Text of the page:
The series between the New Jersey Devils and the New York Rangers was expected to be a tight, yet fun, series. Two of the top teams in the Eastern Conference are going head to head in a playoff series that could be a long one. The Rangers took game 1 by a score of 5-1 in a surprisingly disappointing effort from the Devils. Devils forward Jack Hughes scored the only Devils goal on a penalty shot. Game 2 is a big one for New Jersey as games 3 and 4 are in New York.
New York Rangers dominate New Jersey Devils in game one win
One cannot look at one thing in the loss and say this is why the New Jersey Devils lost. The top-six New Jersey forwards did not perform well and it showed. Could a lack of playoff experience have played a factor? It is quite possible but a better effort is needed or this could be a quick playoff series for the Devils.
On the other hand, several key players played huge roles in the New York Rangers win. Defenseman Adam Fox had four assists, while forward Chris Kreider had two power play goals, including the game-winner, to set the tone. Rangers goaltender Igor Shesterkin stopped 27 of the 28 shots he faced, although many of those chances were of low quality. Here are three takeaways from the game 1 Rangers win.
Special teams need to be fixed
The New Jersey Devils on the surface did not play well as a team but it was the special team that did them in. The Devils power play was 0-4 and the team registered only one shot on goal, that shot coming from Hughes. The Devils power play lacked shot selection and the passing was poor.The passing was not crisp and they never got a chance to set up in the offensive zone due to the ferocious defense from the Rangers. The Rangers gave the Devils little room to operate and cleared the puck at every opportunity. Shesterkin faced little pressure and made only routine stops.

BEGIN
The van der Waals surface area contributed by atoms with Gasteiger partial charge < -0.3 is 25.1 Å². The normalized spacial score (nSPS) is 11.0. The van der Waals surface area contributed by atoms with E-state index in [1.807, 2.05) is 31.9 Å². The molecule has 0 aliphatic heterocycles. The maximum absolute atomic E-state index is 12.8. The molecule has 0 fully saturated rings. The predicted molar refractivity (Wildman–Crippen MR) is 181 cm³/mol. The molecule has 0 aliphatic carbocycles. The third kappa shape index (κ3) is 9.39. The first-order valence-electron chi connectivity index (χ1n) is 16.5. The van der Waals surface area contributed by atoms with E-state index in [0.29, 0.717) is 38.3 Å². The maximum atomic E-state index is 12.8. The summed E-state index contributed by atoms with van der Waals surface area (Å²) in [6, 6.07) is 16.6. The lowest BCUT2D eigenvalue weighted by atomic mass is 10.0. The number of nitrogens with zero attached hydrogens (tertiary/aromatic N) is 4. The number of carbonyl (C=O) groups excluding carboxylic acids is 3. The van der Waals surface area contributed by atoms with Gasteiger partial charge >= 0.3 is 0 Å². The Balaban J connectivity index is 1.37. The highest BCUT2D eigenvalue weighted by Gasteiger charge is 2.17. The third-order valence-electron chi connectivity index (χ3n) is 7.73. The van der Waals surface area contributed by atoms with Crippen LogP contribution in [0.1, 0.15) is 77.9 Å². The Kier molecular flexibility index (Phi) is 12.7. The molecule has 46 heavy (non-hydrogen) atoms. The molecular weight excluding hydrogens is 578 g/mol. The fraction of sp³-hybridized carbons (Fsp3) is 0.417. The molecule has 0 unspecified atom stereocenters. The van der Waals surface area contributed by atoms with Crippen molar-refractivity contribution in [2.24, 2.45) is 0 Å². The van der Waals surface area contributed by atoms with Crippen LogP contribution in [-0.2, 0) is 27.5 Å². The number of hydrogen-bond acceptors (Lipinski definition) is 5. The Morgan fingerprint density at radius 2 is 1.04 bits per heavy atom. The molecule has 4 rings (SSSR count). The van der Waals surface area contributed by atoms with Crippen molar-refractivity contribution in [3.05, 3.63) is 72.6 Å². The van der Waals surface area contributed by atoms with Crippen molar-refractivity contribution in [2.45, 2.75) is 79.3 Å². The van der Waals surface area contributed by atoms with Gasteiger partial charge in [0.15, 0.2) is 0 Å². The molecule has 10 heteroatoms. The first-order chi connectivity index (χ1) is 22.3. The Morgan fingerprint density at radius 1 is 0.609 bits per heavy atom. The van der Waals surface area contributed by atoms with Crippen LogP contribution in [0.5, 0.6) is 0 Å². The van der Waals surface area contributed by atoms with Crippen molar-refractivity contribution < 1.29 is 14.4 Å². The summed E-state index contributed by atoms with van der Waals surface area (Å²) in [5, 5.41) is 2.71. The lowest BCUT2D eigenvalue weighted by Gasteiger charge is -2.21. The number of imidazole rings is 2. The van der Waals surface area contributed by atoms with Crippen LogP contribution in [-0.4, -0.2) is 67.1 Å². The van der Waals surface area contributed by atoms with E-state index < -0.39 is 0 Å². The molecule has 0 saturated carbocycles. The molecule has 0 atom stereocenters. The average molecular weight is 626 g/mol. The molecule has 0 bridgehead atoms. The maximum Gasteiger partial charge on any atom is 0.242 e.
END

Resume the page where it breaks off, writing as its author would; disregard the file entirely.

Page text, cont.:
The New Jersey Devils penalty kill needs some work as well. The penalty kill killed off only one of the three opportunities the Rangers had with the man advantage, as Kreider single handedly made them pay. The Rangers had time to set up, get their shot, and keep control of the puck to control the pace while on the power play. The passing for the Rangers was smooth, keeping the puck moving while with the extra man. The keys for the Devils is to stay out of the box and be more disciplined, be stronger on the puck and more physical on the penalty kill, and get more creative on the power play.
Key players on the Devils need to step up
The core group of New Jersey had a bad game in game 1 and it was obvious. Aside from Hughes penalty shot goal, the forward group was flat. Timo Meier, Nico Hischier, Hughes, Tomas Tatar, and Dawson Mercer combined for 16 shots in the game while the rest of the team had 12 shots together. These resulted in only one goal for the team, and the rest of the opportunities were not from high scoring areas. This particular group was on the ice for most of the rangers goals. Meier was a -1, Hughes was a -1, Hischier was a -3, and Mercer a -2. If the Devils have any shot of winning game 2 and the series this group has to be better all around. The Devils need to control game 2 and let the Rangers chase them, not the other way around.
Poor penalty kill face-offs haunts Devils
Among the problems in game 1 was the face-off percentage on their penalty kill. The Devils finished with a 43% winning percentage while the Rangers had the man advantage. This resulted in the Rangers controlling the man advantage and going 2-3 on the power play. Face offs are big in the playoffs and give the power play a huge advantage if they can win the draw in their mission to score. If a face off is lost, then the losing team on the draw has given the opposition the advantage. The New Jersey Devils have to get better shorthanded and it starts with the face offs. Winning face offs can waste time on the kill and force the opposition to skate the length of the ice and set up time after time. The penalty kill needs to get quicker, more aggressive, and put more concentration on the task at hand.
Game 2 is Thursday, April 20 in New Jersey at the Prudential Center.